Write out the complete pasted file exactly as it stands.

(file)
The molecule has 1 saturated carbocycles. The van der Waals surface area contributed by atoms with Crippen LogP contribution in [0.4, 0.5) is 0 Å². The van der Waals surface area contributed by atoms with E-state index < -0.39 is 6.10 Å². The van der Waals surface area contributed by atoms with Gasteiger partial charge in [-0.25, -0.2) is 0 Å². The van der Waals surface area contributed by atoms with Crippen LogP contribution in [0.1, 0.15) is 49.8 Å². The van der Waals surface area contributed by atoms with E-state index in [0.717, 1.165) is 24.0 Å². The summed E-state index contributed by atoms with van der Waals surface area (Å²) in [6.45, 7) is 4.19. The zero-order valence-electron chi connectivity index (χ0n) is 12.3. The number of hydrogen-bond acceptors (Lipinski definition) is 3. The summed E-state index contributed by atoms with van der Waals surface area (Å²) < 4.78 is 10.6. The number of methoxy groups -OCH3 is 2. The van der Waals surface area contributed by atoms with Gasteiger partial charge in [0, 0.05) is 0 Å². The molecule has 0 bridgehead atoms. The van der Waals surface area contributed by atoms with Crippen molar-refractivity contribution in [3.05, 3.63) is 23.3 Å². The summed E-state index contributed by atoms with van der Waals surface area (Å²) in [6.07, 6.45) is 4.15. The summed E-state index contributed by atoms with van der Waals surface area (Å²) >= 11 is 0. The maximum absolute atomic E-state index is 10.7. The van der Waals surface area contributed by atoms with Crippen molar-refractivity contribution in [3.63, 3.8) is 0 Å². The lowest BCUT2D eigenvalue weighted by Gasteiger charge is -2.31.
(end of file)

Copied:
The molecule has 1 saturated carbocycles. The van der Waals surface area contributed by atoms with Crippen LogP contribution in [0.4, 0.5) is 0 Å². The van der Waals surface area contributed by atoms with E-state index < -0.39 is 6.10 Å². The van der Waals surface area contributed by atoms with Gasteiger partial charge in [-0.25, -0.2) is 0 Å². The van der Waals surface area contributed by atoms with Crippen LogP contribution in [0.1, 0.15) is 49.8 Å². The van der Waals surface area contributed by atoms with E-state index in [0.717, 1.165) is 24.0 Å². The summed E-state index contributed by atoms with van der Waals surface area (Å²) in [6.45, 7) is 4.19. The zero-order valence-electron chi connectivity index (χ0n) is 12.3. The number of hydrogen-bond acceptors (Lipinski definition) is 3. The summed E-state index contributed by atoms with van der Waals surface area (Å²) < 4.78 is 10.6. The number of methoxy groups -OCH3 is 2. The van der Waals surface area contributed by atoms with Gasteiger partial charge in [0, 0.05) is 0 Å². The molecule has 0 bridgehead atoms. The van der Waals surface area contributed by atoms with Crippen molar-refractivity contribution in [3.05, 3.63) is 23.3 Å². The summed E-state index contributed by atoms with van der Waals surface area (Å²) in [6.07, 6.45) is 4.15. The summed E-state index contributed by atoms with van der Waals surface area (Å²) >= 11 is 0. The maximum absolute atomic E-state index is 10.7. The van der Waals surface area contributed by atoms with Crippen molar-refractivity contribution in [3.63, 3.8) is 0 Å². The lowest BCUT2D eigenvalue weighted by Gasteiger charge is -2.31.